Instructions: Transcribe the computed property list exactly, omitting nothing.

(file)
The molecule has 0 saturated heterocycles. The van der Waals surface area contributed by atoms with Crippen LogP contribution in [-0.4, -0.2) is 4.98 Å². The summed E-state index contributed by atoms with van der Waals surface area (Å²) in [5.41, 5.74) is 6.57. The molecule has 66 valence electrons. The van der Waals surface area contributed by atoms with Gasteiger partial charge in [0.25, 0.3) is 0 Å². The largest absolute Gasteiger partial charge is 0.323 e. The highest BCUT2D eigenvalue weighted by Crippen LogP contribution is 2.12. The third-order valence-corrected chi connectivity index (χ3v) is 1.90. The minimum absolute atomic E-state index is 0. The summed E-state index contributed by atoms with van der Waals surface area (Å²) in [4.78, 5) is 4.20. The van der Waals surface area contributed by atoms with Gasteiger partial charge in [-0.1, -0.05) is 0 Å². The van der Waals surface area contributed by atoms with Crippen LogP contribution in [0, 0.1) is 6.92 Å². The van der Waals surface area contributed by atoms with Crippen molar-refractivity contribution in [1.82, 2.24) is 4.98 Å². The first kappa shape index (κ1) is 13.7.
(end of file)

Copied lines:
The molecule has 0 saturated heterocycles. The van der Waals surface area contributed by atoms with Crippen LogP contribution in [-0.4, -0.2) is 4.98 Å². The summed E-state index contributed by atoms with van der Waals surface area (Å²) in [5.41, 5.74) is 6.57. The molecule has 66 valence electrons. The van der Waals surface area contributed by atoms with Gasteiger partial charge in [0.25, 0.3) is 0 Å². The largest absolute Gasteiger partial charge is 0.323 e. The highest BCUT2D eigenvalue weighted by Crippen LogP contribution is 2.12. The third-order valence-corrected chi connectivity index (χ3v) is 1.90. The minimum absolute atomic E-state index is 0. The summed E-state index contributed by atoms with van der Waals surface area (Å²) in [4.78, 5) is 4.20. The van der Waals surface area contributed by atoms with Gasteiger partial charge in [-0.1, -0.05) is 0 Å². The van der Waals surface area contributed by atoms with Crippen LogP contribution in [0, 0.1) is 6.92 Å². The van der Waals surface area contributed by atoms with Crippen molar-refractivity contribution in [1.82, 2.24) is 4.98 Å². The first kappa shape index (κ1) is 13.7.